Friday, February 1, 2008

Kremers, "Sharing Authority on a Synchronous Network"

Kremers, Marshall. "Sharing Authority on a Synchronous Network: The Case for Riding the Beast." Computers and Composition 7 (April 1990; Special issue): 33-44. <http://computersandcomposition.osu.edu/archives/v7/7_spec_html/7_spec_2_Kremers.html>

Kremers examines different manners of teacher-presence in synchronous chats using ENFI (Electronic Networks For Interaction), an early multi-user LAN messaging client. How can the live chatroom interchanges bolstering student interest in the other writing they are asked to do in their writing courses? He is also interested in the risky, experimental side of the technology as it allows him to more radically vary assertions of teacherly authority: "The teaching model I am trying to develop is a networked writing class in which authority is shared, decentralized, distributed, even communal; a class in which teachers sometimes participate directly in the discussion and at other times stay out of things, letting their students take control of their own dialogues; a class in which students compete among themselves for influence in the group through the force of their language and the clarity of their arguments" (para. 2). He offers examples of the chat transcripts that best illustrate two primary approaches to pedagogy using the ENFI system: a teacher intervention model and a non-intervention model.

The teacher intervention model presumes a teacher-centered classroom or, at least, a scene in which the teacher's presence in the conversation actively moderates the dialogue. After framing his pedagogy as student-centered (following Knoblauch and Brannon's articulation of this model) Kremer explains that he prefers to use the chat room (during certain class sessions; not all of them) because he "want[s] to write with them rather than talk with them" (para. 9). What is gained by writing with? Positive aspects of this approach include a sense of ownership felt by students who, after they mature beyond a mutinous stage, stand to realize the advantages such interactions have for concept formation, inquiry, and invention. Even while using the intervention approach, Kremers says he does so to act as a guide (one who asks questions and collaborations) rather than as a dominating force of authority. He explains that the path of the conversation is unpredictable, that it is "more spontaneous, more organic" than in many of the more traditional activities they engage with in a writing class.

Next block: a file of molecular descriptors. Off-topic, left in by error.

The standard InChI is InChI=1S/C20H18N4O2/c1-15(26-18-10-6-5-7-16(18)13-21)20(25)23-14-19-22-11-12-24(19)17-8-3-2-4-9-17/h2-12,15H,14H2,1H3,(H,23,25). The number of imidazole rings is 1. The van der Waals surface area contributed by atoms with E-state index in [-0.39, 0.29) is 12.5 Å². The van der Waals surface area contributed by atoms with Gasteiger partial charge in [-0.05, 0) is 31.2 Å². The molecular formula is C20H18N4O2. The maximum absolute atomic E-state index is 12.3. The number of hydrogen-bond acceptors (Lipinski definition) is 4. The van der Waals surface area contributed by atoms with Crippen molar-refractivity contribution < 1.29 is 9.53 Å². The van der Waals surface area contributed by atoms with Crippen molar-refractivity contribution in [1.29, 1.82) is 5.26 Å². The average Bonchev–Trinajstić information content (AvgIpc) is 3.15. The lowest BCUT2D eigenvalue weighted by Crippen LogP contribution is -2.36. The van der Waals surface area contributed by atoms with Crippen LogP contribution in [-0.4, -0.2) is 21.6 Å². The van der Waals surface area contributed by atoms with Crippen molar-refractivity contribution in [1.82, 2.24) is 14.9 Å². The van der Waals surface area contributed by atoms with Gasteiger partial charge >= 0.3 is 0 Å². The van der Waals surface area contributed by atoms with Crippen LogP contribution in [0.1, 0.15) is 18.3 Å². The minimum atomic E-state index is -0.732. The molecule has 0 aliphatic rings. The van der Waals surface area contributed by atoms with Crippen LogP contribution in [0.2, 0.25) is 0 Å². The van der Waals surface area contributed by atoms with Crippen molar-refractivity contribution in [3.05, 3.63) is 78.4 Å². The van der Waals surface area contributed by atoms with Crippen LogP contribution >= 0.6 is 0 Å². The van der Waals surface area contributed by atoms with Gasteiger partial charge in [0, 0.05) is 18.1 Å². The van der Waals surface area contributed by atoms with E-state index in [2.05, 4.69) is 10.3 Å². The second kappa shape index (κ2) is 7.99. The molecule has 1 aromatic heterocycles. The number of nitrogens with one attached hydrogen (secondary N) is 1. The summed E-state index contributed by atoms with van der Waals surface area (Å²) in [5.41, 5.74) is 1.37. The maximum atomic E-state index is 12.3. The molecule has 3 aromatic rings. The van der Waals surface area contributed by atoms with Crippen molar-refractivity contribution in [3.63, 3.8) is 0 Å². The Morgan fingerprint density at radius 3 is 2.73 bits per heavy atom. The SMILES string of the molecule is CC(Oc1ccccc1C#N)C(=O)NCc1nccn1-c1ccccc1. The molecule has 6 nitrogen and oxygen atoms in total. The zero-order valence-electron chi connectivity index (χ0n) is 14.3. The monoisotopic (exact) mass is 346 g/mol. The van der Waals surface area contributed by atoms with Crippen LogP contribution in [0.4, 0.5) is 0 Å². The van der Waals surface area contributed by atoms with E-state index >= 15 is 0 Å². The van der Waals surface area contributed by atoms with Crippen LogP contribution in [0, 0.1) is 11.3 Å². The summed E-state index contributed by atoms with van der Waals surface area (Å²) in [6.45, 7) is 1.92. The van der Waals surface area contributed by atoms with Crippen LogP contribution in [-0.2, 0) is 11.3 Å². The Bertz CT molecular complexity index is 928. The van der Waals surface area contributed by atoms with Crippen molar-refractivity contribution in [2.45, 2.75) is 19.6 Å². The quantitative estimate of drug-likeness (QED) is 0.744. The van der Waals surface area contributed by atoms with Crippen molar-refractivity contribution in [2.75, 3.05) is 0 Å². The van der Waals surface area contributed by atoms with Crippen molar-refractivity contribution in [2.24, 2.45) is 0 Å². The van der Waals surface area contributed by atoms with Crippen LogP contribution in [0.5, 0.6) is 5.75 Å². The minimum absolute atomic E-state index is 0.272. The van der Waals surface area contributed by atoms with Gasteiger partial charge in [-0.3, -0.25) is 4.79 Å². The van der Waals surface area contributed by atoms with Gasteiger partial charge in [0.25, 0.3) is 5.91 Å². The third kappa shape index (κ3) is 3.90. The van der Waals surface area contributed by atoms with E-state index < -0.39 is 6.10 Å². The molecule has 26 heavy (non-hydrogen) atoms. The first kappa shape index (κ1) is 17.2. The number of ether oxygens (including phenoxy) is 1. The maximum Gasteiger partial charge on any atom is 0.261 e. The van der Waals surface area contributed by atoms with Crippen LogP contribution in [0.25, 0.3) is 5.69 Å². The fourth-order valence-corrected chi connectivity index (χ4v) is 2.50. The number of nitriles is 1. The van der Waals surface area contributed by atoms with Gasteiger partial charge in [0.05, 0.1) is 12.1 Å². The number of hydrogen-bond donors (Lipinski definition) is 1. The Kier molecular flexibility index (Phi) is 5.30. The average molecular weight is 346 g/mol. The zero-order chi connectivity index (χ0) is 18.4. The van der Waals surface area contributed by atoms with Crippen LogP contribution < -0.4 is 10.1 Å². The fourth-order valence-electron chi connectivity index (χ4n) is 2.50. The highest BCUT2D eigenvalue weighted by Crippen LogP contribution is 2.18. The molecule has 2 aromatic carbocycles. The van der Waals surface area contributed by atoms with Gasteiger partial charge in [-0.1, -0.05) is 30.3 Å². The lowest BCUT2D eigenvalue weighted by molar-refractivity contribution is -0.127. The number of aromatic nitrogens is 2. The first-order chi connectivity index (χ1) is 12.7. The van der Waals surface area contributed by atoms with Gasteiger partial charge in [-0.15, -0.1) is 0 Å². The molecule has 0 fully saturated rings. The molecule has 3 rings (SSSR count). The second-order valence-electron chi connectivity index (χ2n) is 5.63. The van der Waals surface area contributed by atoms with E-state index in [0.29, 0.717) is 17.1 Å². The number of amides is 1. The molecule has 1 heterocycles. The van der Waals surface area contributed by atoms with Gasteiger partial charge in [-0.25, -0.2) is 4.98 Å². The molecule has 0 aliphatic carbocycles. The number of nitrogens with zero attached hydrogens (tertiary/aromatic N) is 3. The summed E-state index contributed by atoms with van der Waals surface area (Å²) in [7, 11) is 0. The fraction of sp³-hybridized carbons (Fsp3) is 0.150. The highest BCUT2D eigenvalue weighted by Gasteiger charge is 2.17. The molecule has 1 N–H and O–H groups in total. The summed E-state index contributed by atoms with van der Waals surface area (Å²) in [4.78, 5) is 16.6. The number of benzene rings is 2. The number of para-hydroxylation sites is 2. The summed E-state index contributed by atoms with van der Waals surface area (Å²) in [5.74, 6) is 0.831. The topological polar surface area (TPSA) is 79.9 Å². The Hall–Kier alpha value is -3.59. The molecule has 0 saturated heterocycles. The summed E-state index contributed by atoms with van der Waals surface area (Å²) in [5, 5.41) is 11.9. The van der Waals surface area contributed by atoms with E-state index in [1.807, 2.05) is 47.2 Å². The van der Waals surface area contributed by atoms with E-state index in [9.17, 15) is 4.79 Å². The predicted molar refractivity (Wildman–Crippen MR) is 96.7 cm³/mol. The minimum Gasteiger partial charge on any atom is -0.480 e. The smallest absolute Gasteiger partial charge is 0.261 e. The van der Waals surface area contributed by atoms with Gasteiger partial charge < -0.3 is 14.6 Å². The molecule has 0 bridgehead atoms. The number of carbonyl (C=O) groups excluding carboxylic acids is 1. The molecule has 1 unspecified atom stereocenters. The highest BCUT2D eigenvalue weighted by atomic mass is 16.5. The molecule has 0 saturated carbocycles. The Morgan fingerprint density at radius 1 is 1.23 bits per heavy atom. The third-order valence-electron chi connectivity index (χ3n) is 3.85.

The non-intervention model, on the other hand, embraces precepts from Elbow's Writing Without Teachers: Kremers might leave the room or observe their interactions without getting directly involved. Later, he observed the chat transcripts to see what transpired. His example suggests a surprising turn, in which a role-playing activity around the issue of rain forest preservation resulted in the off-ing of one of the made-up participants (Pat Tree). Out of this, Kremers devised prompts for subsequent classes, and he found that the students grew still more enthusiastic about what they were being asked to do. The non-intervention transcript functioned as a catalyst for other writing.

Kremers mentions in his conclusion that "[f]or the most part...the students I have worked with so far have not taken up the offer of partnership as readily as I have wished" (para 22). The final section, "Authority Sharing in the Future," speculates that long-standing traditions of teacher-dominated classrooms affect the expectations of everyone, students and teachers alike, who gather in that scene. Kremers is optimistic about the promise of "networked co-authoring" for getting at some of the currents that run beneath the more decorously-ordered classroom.

There is an unmistakable parallel here between the creative and expressive dimensions of the LAN chat room and the more formal writing occasions served by these activities. The references to student-centeredness from Knoblauch and Brannon, the mention of Elbow, and Kremers' own appeals to the sparking of student interest in narrative ("So, by not intervening, I let the students set their own direction for their writing" (para. 19)), all seem to be lorded over by some under-represented force--the serious1 variety of academic writing. This is, then, an early example of "networked authoring," one that was promising because it is a relay in service of something more substantive.

Bookmark and Share Posted by at February 1, 2008 9:10 PM to Networks,Underlife
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